WALLS: materials

    I was extremely pleased and relieved to be the sunny side of the drains. It was the end of July and I was finally back out of the ground. I could now start building the walls above the damp course. I had started the block work to get up to the height of the floor slab so I was pretty much picking up where I had left off. The section of the project between the damp course and the roof involved a lot of new materials. Everything would need to be done to the correct spec with set minimum distances, spacing and thicknesses for all the elements. Insulation, wall ties, cavity closers, lintels, weep holes, door frames, there was whole list of new things to learn about.

    three main layers Aug 2008: The three main layers for the wall with 85 mm Crown Dritherm wall insulation.

    It was around about this stage in the project that I came across the NHBC website. They have a documents section with really useful guides about good practice for various stages of a build. If you go and look here for the "technical information for builders" section, there are things like the good craftmanship guide - brickwork and blockwork. All the specifications are in line with the current building regs but there are lots of tips about process and avoiding problems.

    Our walls were fairly standard. They were going to be rendered so I could just use concrete breeze blocks for the outer skin. The mortar was 3:1 sharp sand to cement. I thought I needed to rake out the mortar on the outside to give the render a key but according to Building Control this wasn't necesairy. The inner skin would have the lightweight Celcon blocks. I used 85 mm Crown Dritherm wall insulation to fill the cavity. Dritherm costs about £20 for seven and half square metres and comes in sheets that are two block courses wide. You can just cut it to size with scissors and slot it in as you go along.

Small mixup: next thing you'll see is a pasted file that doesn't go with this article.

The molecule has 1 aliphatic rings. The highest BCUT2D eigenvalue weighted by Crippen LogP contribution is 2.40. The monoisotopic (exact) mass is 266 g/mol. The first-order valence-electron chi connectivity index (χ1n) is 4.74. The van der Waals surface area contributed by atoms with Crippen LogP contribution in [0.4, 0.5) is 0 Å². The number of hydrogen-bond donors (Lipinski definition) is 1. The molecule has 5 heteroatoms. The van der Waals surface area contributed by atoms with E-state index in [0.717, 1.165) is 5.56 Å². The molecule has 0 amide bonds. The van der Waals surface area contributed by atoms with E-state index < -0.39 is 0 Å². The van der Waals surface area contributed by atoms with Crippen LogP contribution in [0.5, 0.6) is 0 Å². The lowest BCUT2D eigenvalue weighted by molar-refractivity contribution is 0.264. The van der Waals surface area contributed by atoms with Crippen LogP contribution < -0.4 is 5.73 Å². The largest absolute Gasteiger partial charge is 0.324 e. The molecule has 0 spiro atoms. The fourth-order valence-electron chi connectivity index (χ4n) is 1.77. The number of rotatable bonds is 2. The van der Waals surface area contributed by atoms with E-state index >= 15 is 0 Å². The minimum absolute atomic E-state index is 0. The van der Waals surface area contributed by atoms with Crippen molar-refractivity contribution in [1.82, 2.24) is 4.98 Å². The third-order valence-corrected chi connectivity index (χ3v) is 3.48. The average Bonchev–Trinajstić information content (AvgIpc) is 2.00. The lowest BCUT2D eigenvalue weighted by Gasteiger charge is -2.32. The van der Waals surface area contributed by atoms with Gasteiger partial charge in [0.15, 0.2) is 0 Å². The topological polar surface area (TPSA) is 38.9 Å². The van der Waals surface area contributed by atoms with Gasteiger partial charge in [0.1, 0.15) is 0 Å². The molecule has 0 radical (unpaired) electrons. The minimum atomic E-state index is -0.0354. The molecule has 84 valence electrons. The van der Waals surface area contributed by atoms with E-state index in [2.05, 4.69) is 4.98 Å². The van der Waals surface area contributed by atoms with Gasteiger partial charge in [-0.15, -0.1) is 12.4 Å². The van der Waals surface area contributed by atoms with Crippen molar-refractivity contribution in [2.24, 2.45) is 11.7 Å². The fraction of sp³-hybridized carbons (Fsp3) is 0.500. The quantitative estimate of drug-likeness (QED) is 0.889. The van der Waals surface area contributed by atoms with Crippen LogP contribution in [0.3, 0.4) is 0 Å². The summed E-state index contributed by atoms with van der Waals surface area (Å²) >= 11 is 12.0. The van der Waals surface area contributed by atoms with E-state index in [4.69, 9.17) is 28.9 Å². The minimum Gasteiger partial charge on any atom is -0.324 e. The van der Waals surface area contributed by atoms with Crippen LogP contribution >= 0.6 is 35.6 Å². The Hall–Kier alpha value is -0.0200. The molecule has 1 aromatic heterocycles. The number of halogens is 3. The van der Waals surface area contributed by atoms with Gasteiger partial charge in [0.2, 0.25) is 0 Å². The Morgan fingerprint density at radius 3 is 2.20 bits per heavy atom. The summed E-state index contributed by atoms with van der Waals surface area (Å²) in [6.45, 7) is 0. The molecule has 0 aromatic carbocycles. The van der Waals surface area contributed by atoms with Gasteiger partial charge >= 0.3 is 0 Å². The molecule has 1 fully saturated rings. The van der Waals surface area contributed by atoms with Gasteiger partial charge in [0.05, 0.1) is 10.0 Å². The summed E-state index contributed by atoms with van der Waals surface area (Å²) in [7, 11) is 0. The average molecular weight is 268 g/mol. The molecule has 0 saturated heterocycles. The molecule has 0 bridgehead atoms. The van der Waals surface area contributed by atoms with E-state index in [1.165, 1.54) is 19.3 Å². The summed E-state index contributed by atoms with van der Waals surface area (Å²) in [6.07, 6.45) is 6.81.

There were starter ties that screw to the existing walls and 225 mm "double triangle or vertical twist" wall ties to hold the two skins together. Wall ties are actually quite expensive and tend to come in rather large quantities (£50 for 250). I only needed about 100 so I got half a box on Ebay for a tenner. At every stage of the project I tried to find ways to economize. Accurate quantity surveying is always a good place to save money. If you can somehow save about 10% at every step on a project like ours you'll have an extra £1500 towards that John Lewis kitchen at the end. The wall ties need to go in every other course at 750 mm staggered centres.

    I used other bits and pieces at various points. There needed to be a 25 mm strip of rigid polyisocyanurate thermal insulation (Celotex) across the inside of the door threshold to prevent a cold bridge and cavity closers round the door and window. Above the openings there were catnic lintels with some membrane above to take condensation across to the outer skin. This is where I had to install "weep holes". These are basically plastic tubes about the size of a pencil that allow any moisture to seep out of the cavity. One odd thing that is worth splashing out on is some fancy red bricklaying string. It's slightly stretchy which helps it stay in place and it gives a good taught line. It looks good too.

    wall tie Aug 2008: One of the 225 mm double triangle or vertical twist wall ties.

    bricklaying line Aug 2008: A proper bricklaying line is really cheap. They are slightly stretchy which helps keep them in place and it gives you a good taught line.



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